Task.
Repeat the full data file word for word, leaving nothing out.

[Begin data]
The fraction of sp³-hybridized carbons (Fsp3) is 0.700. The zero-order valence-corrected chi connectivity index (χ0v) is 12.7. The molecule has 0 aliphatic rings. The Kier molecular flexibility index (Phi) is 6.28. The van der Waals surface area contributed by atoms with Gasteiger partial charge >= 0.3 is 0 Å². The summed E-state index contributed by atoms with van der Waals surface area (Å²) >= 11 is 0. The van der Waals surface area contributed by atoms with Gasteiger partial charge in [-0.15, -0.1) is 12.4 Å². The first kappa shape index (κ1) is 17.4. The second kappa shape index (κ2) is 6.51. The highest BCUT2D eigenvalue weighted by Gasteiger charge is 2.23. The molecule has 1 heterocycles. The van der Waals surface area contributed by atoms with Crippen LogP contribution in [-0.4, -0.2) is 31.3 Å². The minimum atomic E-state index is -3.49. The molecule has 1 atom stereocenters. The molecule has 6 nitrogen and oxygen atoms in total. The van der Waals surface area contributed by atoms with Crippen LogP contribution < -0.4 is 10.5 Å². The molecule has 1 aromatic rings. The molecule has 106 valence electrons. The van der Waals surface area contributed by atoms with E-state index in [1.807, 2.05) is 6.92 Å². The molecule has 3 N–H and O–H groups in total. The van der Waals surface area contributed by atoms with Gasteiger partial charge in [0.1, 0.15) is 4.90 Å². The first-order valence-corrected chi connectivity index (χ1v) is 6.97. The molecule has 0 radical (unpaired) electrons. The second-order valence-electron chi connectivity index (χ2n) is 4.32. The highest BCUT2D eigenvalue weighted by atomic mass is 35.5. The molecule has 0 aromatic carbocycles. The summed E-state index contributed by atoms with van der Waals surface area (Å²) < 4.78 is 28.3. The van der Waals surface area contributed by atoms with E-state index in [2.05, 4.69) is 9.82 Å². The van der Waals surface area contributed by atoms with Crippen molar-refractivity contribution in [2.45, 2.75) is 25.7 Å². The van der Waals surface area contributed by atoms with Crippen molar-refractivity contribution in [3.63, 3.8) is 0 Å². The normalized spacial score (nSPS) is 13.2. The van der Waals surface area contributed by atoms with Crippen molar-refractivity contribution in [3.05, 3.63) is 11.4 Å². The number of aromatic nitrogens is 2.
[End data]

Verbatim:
The fraction of sp³-hybridized carbons (Fsp3) is 0.700. The zero-order valence-corrected chi connectivity index (χ0v) is 12.7. The molecule has 0 aliphatic rings. The Kier molecular flexibility index (Phi) is 6.28. The van der Waals surface area contributed by atoms with Gasteiger partial charge >= 0.3 is 0 Å². The summed E-state index contributed by atoms with van der Waals surface area (Å²) >= 11 is 0. The van der Waals surface area contributed by atoms with Gasteiger partial charge in [-0.15, -0.1) is 12.4 Å². The first kappa shape index (κ1) is 17.4. The second kappa shape index (κ2) is 6.51. The highest BCUT2D eigenvalue weighted by Gasteiger charge is 2.23. The molecule has 1 heterocycles. The van der Waals surface area contributed by atoms with Crippen LogP contribution in [-0.4, -0.2) is 31.3 Å². The minimum atomic E-state index is -3.49. The molecule has 1 atom stereocenters. The molecule has 6 nitrogen and oxygen atoms in total. The van der Waals surface area contributed by atoms with Crippen LogP contribution < -0.4 is 10.5 Å². The molecule has 1 aromatic rings. The molecule has 106 valence electrons. The van der Waals surface area contributed by atoms with E-state index in [1.807, 2.05) is 6.92 Å². The molecule has 3 N–H and O–H groups in total. The van der Waals surface area contributed by atoms with Gasteiger partial charge in [0.1, 0.15) is 4.90 Å². The first-order valence-corrected chi connectivity index (χ1v) is 6.97. The molecule has 0 radical (unpaired) electrons. The second-order valence-electron chi connectivity index (χ2n) is 4.32. The highest BCUT2D eigenvalue weighted by atomic mass is 35.5. The molecule has 0 aromatic carbocycles. The summed E-state index contributed by atoms with van der Waals surface area (Å²) < 4.78 is 28.3. The van der Waals surface area contributed by atoms with E-state index in [2.05, 4.69) is 9.82 Å². The van der Waals surface area contributed by atoms with Crippen molar-refractivity contribution in [2.45, 2.75) is 25.7 Å². The van der Waals surface area contributed by atoms with Crippen molar-refractivity contribution in [3.63, 3.8) is 0 Å². The normalized spacial score (nSPS) is 13.2. The van der Waals surface area contributed by atoms with Crippen molar-refractivity contribution in [3.05, 3.63) is 11.4 Å². The number of aromatic nitrogens is 2.